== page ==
What can we expect from Chancellor Hammond?
There's no Brexit budget and austerity will be scaled back, but don't expect much more largesse from the Tories' 'axeman'
A political era came to an end last night, when George Osborne was reportedly "sacked" as chancellor and replaced by Philip Hammond.
The move signals a departure from the policies Osborne pursued with David Cameron over the past 11 years at the top of the Conservative Party and six years in government.
So what can we expect from former defence, transport and foreign secretary now sitting behind the wheel of the UK economy?
The first order of business is what we will not get: an emergency budget this summer.
Before the EU referendum, Osborne warned a vote for Brexit would lead to tax increases and further cuts to tackle an alleged £30bn "black hole" in the economy.
Although this pledge was later reversed, during his first interview on the BBC's Today programme this morning, Hammond was asked whether he planned to bring out the red briefcase in the coming weeks.
He would not, he replied. Instead, the new Chancellor will "take the summer to review with Mr Carney [Bank of England governor Mark] how to tackle the 'chilling effect' of the Brexit vote on the economy, after fears in the Treasury that the economy could tip into recession", says the Financial Times.
An autumn statement will follow as planned in November or December.
In terms of actual policies, Hammond "signalled a scaling back of austerity", in line with his new boss's vow to scrap a pledge to return the public finances to surplus by 2020. He said the economy was in a "new phase" and that "reassurance" was needed.
Despite talk of a new industrial policy and investment in neglected UK cities, longer-term it would not be wise to expect continued largesse.
Hammond is known as a fiscal hawk who, The Independent says, was known as the Tories' public-spending "axeman" during his time in the shadow cabinet and who presided over big cuts to the Ministry of Defence budget.
On Europe, he has already stated the UK will not seek to remain a member of the single market, ruling out a Norway-style arrangement within the European Economic Area.
But he would like to see "access to the single market for Britain's businesses", he added, indicating a Switzerland-style bilateral arrangement that would still require compromise on free movement laws.
Infographic by www.statista.com for The Week UK
Theresa May on business: 'Ed Miliband meets Margaret Thatcher'
Theresa May went from Conservative leadership contender to prime minister-in-waiting yesterday after rival Andrea Leadsom dropped out before the race to secure the vote of the party's wider membership truly got started.
However, it did not come before May set out her own pitch on the economy and business, promising a "different kind of Conservatism".
Under the slogan: "A country that works for everyone, not just for the privileged few", the Home Secretary set out a vision for the economy that BBC economic editor Kamal Ahmed describes as being a marriage of "Ed Miliband and Margaret Thatcher".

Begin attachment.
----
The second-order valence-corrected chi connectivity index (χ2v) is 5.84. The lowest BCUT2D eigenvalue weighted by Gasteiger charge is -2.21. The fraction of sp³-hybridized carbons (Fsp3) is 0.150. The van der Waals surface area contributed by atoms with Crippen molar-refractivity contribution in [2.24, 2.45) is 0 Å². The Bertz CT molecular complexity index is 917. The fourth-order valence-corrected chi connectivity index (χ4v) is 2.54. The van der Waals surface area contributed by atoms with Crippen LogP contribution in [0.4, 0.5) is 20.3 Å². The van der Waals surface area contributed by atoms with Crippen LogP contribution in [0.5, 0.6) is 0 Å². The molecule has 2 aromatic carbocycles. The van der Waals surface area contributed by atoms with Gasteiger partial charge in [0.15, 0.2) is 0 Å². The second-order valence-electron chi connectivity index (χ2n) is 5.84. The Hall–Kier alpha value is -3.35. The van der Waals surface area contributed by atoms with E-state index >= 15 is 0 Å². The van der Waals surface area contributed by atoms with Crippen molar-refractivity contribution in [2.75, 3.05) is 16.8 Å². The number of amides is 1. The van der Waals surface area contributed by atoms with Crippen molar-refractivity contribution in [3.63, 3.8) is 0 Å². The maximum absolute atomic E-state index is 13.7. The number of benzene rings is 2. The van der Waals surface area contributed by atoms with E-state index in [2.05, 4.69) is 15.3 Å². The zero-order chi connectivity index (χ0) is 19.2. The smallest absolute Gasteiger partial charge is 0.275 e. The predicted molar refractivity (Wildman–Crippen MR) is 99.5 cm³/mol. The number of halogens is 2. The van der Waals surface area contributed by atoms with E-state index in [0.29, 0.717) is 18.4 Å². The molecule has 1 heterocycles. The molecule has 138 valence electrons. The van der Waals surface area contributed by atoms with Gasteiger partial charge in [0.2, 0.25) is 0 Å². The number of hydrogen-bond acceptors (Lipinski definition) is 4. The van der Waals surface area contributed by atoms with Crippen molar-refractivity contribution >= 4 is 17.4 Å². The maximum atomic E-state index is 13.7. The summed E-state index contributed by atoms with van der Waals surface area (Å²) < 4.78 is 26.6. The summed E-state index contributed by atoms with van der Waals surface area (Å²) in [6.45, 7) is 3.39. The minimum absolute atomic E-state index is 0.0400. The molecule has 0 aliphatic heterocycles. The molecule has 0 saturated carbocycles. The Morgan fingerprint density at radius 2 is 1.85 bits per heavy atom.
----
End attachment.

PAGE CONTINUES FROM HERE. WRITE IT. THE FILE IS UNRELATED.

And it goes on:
In 2011, Miliband, who led his party to a resounding defeat at the 2015 general election, said he was going to rein in excessive executive pay, telling the BBC's Today programme interview that his was "not an anti-business message, [but] an anti-business as usual message".
Yesterday, May also pledged to curb excessive boardroom pay and to tackle inequality between executives and their workers. Even her language sounded similar: "It is not anti-business to suggest that big business needs to change," she said.
Among her policies are proposals for large company boards to have workers' representatives, for shareholder votes on excessive pay to be legally binding and for new laws to allow the government to prevent predatory takeovers of British companies.
While there has been some backing for the ideas, among businesses, there has been an initially "lukewarm reaction" especially to the boards shake-up, says The Guardian.
Joe Kaeser, the chief executive of Siemens, whose supervisory board consists of 50 per cent employee representatives, said: "[If] you have workers' representatives that are hypothetically from the UK, they also need to act in the best interests of the company if [the issue] is about job cuts in the UK and creating new jobs in China because demand has shifted."
JD Wetherspoon founder Tim Martin added: “Instinctively, yes, [it could work] as long as it doesn't become a muddle… What hasn't worked in France [where they have employee representatives on boards] is… making the system too employer unfriendly."
As for Lady Thatcher, Ahmed says the Iron Lady's famous opposition to big state in favour of communities of people was reprised in the line from May's speech: "We don't just believe in markets, but in communities."
May implied criticism of George Osborne's tenure at the Treasury, notes the Financial Times, for "neglecting productivity problems" and failing to spread prosperity beyond London and Manchester.
So, she has pledged to reverse the austerity principle for the coming five years as the country grapples with Brexit negotiations - and yesterday, she promised a "proper industrial strategy" to rejuvenate all of the UK's great cities.
As for European trade, that scarcely got a mention, except to say: "Brexit means Brexit" and that there would be no continued membership "through the back door".
In practice, that does not rule out access to the single market, something May said last month would be a "priority". The problem will come in marrying this with her comments that there will be no deal "that involves accepting the free movement of people as it has worked hitherto".